There are many other products I haven't really mentioned due to there being that many and some speak for themselves such as wheel sealants, tyre shine, trim sealer, metal polish. Foam/microfibre applicators, microfibre polish clothes, drying towels can all be cleaned and reused. Sheepskin wash mitts require a little more care, there are also synthetic ones available too.

On the high street there is mainly Halfords then there are the independents or if your really lucky, you may live close by some of the detailing shops about the country. Car care products at Halfords aren't too badly priced, dependant on what your buying. Many are on 3 for 2 or special purchase deals, many of the Meguiar's and Autoglym products are included in these. There brands also offer gift packs through Halfords which can be a good buy. Similarly, most of the detailing shops online have produced starter packs of the products the believe to offer best performance and price to people new to car care.

I wouldn't expect anyone to rush out and buy lots of new gear thinking they have too. Hopefully my thoughts on what I've learned about car care can go a little way to helping you look after your own car better. Feel free to comment, agree/disagree with my thoughts, as I still have much to learn. There are many good website which sell products and also have good advice on how to use them. I haven't recommended any products as they really are personal preferences. If you'd like me to mention some, I'd happily do that, although some would be based on what I've read and not necessarily what I have tried so far. I also have refrained from mentioning any of the suppliers sites so's not to be bias to any, although there is a thread with a link to a excellent supplier stocking good products and some discount. For those in/near Aberdeen, there is a excellent supplier there who provides free advice on product choice for your circumstances.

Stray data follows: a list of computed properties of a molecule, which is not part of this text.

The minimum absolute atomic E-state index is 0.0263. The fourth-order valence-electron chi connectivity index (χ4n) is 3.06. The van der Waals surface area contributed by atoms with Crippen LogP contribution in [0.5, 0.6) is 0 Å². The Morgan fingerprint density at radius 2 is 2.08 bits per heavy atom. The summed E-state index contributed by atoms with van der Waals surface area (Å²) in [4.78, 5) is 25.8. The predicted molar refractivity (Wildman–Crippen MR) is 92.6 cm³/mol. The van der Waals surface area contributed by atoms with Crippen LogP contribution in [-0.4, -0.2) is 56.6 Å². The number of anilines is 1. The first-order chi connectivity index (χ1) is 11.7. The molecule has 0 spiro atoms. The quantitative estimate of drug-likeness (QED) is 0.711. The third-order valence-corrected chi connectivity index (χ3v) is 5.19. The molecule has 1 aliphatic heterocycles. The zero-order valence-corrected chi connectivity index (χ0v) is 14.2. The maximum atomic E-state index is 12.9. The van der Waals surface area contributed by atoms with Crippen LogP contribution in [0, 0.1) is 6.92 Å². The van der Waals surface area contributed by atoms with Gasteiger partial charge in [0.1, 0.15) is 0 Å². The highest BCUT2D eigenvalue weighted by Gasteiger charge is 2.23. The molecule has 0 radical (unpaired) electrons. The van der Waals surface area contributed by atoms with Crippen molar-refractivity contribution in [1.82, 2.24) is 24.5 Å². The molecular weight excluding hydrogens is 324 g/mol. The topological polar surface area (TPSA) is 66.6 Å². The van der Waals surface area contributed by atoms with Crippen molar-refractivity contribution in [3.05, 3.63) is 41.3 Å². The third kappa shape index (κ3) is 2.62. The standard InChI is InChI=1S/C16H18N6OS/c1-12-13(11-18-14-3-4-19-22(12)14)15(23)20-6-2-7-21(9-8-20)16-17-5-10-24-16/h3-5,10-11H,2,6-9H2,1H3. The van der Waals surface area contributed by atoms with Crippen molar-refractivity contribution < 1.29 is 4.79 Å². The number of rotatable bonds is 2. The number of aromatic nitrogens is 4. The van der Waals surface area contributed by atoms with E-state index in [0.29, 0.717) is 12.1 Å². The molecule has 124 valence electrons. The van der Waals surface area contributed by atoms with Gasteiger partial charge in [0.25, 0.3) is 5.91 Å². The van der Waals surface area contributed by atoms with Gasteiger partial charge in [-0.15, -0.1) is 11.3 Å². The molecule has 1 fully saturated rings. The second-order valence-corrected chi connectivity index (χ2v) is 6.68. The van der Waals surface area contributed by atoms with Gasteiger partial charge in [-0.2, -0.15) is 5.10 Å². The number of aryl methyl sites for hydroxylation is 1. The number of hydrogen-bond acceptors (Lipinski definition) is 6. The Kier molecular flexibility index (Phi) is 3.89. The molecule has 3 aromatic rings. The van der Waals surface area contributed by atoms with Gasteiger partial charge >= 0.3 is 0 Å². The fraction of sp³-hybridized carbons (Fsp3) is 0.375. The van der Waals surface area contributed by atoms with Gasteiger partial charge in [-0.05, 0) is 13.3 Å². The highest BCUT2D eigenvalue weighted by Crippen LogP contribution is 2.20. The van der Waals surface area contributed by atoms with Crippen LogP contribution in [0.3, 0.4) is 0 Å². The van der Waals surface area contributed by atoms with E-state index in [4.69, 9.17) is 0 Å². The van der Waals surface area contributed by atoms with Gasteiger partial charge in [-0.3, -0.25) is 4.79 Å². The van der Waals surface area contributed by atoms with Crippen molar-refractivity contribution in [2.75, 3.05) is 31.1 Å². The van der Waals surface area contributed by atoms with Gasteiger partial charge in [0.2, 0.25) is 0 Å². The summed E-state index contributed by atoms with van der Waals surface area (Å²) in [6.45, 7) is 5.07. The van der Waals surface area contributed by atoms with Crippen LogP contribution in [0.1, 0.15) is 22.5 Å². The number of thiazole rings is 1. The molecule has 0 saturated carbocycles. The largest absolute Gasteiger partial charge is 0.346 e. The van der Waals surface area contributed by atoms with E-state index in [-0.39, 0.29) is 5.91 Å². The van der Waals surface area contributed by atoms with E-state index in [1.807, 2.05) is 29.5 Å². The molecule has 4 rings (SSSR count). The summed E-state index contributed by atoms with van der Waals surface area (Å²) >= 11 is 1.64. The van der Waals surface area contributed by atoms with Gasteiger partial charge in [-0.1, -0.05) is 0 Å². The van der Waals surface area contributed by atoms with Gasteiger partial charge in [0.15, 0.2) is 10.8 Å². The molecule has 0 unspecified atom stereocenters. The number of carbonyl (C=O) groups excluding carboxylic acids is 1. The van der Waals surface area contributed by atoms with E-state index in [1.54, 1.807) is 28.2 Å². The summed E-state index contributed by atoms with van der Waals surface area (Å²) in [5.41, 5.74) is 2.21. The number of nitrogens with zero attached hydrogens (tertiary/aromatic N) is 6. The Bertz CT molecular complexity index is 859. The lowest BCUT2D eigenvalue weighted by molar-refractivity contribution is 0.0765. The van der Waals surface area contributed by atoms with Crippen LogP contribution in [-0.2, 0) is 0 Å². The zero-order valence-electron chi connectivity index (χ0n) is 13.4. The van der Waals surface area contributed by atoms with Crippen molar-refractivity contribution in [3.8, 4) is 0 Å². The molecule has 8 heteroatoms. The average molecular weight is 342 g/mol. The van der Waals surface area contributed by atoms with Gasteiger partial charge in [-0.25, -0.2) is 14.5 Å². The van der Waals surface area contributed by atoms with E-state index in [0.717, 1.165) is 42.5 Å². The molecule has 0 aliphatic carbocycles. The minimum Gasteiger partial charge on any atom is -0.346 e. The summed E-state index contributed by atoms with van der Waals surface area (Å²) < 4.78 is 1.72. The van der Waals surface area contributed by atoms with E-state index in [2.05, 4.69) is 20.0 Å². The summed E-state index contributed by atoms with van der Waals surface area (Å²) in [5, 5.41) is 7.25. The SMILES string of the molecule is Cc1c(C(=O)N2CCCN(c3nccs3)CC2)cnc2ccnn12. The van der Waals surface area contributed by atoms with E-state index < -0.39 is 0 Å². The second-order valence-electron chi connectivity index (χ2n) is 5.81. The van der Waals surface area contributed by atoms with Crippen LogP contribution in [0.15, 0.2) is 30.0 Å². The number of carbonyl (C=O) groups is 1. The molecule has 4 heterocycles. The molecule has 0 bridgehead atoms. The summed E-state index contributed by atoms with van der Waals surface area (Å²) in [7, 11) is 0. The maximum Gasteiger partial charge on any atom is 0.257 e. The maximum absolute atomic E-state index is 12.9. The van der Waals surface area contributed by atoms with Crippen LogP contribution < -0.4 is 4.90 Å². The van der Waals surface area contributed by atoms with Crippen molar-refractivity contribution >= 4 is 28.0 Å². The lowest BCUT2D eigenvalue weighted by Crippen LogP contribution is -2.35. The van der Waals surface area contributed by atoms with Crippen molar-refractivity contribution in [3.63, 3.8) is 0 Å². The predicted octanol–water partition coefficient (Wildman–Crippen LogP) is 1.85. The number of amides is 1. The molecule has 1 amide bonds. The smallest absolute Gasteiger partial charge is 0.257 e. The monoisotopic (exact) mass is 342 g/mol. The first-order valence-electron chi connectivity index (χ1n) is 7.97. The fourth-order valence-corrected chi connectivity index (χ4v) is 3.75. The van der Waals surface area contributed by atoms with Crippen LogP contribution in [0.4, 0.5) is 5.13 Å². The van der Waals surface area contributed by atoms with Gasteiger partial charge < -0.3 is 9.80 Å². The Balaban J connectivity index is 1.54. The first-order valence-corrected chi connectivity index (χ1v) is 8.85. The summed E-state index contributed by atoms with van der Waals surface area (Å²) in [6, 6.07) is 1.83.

Hopefully if you've made it this far well done and hope I've not bored you. Hopefully we'll be seeing some more 'wash bay' threads in the future.

Thanks, Rich
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Old 24-03-2011   #2
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great post rich! some time and effort taken thats much apreciated and i generaly agreee with it all. i am looking forward to the summer to see more and more shiney shiney cars and as always im sure yours will be setting a standard :-)